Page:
Why Does My Jeep Shake Violently When I Go Over 55 mph?
Imagine your reaction to cruising down the highway at 55 mph when the front end of your Jeep Wrangler starts to shimmy and shake violently. If the idea of this happening to you sounds frightening, you’re not alone. This situation has happened to Jeep owners across the country for years. In fact, the shake can be so bad that many Jeep owners have named it the Death Wobble, but to date, no actual deaths have been associated with the problem. Learn why Jeeps sometimes shake violently and how you should handle the Death Wobble if it happens to your Jeep.
Death Wobble Explained
In order to determine if your Jeep is suffering from the Death Wobble, you first need to understand how to recognize this condition. First and foremost, don’t confuse the shaking with the type of vibration you might feel if your tires are out of balance or with a shimmy that indicates a defective tire. If you aren’t sure whether or not you have this condition, you probably don’t.
The Death Wobble tends to occur when you hit a bump or round a curve while driving at highway speeds. When this happens, the shaking can become so violent that the whole front end of your Jeep feels like it’s moving around on the road.
Though it might seem like the front end of your Jeep is in danger of detaching, there’s no real threat of this happening. The shaking only goes away once you slow down, though, and it can easily happen again once you speed up.
Common Causes of This Condition
In some cases, the shaking is related to the height of your Jeep and can depend on whether your vehicle is at stock height or if it’s been lifted. In general, stock height Jeeps encounter the Death Wobble more often, but this condition can occur in both stock height and lifted Jeeps. No matter which type you drive, however, the Death Wobble can lead to serious accidents if you don’t take the appropriate steps to remedy the situation.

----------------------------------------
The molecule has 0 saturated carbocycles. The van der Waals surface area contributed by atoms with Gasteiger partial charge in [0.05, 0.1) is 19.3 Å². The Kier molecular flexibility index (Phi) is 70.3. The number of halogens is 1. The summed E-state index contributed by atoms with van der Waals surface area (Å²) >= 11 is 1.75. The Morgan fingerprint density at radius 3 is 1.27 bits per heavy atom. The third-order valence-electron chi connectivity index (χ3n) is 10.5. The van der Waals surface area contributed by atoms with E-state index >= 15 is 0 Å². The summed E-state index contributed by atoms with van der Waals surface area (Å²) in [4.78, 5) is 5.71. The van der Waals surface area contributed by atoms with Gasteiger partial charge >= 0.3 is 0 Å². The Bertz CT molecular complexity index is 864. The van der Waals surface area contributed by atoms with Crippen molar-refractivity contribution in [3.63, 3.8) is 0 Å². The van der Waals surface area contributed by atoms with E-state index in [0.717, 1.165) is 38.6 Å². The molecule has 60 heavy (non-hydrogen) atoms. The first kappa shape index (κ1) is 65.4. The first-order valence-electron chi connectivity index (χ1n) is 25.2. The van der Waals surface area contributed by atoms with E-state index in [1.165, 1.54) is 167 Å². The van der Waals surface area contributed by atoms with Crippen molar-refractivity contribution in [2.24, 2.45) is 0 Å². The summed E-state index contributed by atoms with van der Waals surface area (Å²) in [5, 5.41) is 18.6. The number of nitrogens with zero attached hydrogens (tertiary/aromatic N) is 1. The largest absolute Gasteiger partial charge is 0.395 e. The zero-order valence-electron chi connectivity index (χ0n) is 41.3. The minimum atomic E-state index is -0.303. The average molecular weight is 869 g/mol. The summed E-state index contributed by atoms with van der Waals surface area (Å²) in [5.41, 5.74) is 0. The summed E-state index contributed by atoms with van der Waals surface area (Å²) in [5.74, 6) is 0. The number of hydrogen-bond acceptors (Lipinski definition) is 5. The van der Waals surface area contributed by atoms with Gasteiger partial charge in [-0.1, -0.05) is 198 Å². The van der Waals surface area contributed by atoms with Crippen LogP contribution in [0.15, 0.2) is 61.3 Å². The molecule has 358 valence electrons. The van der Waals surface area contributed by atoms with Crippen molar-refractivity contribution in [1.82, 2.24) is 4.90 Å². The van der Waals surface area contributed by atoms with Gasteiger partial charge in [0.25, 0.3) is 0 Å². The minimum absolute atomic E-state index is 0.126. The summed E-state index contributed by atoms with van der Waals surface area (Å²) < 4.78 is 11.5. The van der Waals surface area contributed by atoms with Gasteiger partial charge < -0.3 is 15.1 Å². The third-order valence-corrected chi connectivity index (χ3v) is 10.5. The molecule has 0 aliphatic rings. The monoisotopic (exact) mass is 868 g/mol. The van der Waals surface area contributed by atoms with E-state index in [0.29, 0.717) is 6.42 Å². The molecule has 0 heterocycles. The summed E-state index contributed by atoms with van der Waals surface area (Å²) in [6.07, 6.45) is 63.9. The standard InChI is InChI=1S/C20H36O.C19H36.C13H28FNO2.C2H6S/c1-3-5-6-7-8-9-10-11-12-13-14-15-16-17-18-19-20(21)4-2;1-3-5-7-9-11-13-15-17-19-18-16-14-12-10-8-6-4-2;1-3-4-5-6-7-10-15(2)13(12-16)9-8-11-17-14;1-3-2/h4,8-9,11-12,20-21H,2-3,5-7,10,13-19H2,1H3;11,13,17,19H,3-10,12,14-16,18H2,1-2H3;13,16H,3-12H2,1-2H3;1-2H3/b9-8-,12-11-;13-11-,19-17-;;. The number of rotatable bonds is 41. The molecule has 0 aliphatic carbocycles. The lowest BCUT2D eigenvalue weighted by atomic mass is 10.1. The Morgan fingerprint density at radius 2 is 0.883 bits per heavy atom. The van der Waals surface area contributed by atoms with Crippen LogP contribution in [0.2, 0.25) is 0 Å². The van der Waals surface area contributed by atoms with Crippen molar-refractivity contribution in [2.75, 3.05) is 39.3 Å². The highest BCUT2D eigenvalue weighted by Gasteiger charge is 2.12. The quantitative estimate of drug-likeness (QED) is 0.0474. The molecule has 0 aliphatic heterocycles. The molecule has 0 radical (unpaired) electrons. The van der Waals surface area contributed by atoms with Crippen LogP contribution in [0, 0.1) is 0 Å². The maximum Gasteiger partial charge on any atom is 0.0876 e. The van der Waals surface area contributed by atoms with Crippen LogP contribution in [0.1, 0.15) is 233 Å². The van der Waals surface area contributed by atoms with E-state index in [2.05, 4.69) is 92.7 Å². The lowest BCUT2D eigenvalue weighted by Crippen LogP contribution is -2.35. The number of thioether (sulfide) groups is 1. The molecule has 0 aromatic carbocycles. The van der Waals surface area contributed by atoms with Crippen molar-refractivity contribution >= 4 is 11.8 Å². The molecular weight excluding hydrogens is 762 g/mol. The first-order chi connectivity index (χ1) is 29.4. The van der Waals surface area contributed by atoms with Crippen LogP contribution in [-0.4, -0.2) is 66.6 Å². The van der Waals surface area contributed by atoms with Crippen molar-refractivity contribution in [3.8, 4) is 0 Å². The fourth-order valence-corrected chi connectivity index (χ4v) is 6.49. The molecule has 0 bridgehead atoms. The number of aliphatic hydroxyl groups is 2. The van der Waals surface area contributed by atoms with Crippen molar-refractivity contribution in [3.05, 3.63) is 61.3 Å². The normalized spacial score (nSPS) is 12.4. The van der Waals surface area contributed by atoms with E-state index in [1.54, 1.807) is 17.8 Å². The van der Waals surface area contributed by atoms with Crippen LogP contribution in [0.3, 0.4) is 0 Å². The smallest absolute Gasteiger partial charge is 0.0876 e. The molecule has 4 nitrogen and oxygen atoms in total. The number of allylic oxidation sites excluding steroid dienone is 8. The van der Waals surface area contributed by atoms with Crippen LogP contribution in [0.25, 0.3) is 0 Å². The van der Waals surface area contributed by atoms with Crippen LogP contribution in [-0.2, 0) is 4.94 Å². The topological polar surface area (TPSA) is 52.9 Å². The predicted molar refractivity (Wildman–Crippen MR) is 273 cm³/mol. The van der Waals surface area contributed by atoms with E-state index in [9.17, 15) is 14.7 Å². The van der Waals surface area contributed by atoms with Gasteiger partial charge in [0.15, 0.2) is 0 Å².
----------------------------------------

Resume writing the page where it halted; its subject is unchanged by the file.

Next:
If you’ve lifted your Jeep more than three inches, the problem may lie in a misaligned drive shaft. When this happens, the increased angle of the driveshaft between the transfer case and the front axle tends to put excessive strain on the universal joints. Because the u-joints are no longer running parallel to each other, they aren’t properly synchronized. This, in turn, can lead to excess vibration.
The bulk of the vibration complaints, however, have come from owners of stock height Jeeps. In these cases, one of the most common causes of the Death Wobble appears to be the Jeep’s front track bar. While the bar itself isn’t really at fault, the bolts that hold it in place and the supporting bushings can cause the vehicle to vibrate and shake.
Myths Associated with the Death Wobble
It should come as no surprise that a condition known as the Death Wobble has several myths associated with it. If you’re concerned that your Jeep has this condition, it’s in your best interest to understand the myths before trying to get to the bottom of the problem. Once you get past the myths, it will be much easier to feel confident in your Jeep dealer’s ability to solve the condition permanently, leaving you and your Jeep to cruise smoothly down the highway.
One of the most common myths associated with Death Wobble concerns the vehicle’s steering stabilizer. Similar to a shock absorber, this device is designed to absorb the vibrations that you would otherwise feel in the steering wheel while driving on bumpy roads. The myth revolves around the idea that you can get rid of the shaking by replacing the stock unit with a much heavier duty aftermarket unit. In reality, if all of your Jeep’s steering components are installed properly and in good condition, you shouldn’t even need a steering stabilizer. Replacing the stock unit might help to mask the symptoms, but it definitely won’t solve the problem.
3 Front Wheel Alignment
Another supposed cause of this problem is too much toe-out on the front wheels, which suggests that the front wheels point too far outwards. Although Jeeps are made to operate in four-wheel drive, the alignment is set up as if they were rear-wheel drive vehicles. This means the front tires should be toed-in slightly. Some believe that setting the front end up with the tires toed-out can solve problems with shaking. Again, this might help to reduce the symptoms, but it isn’t a long-term solution. Realigning the wheels improperly can also lead to early tire wear and other issues, so it’s best not to go this route.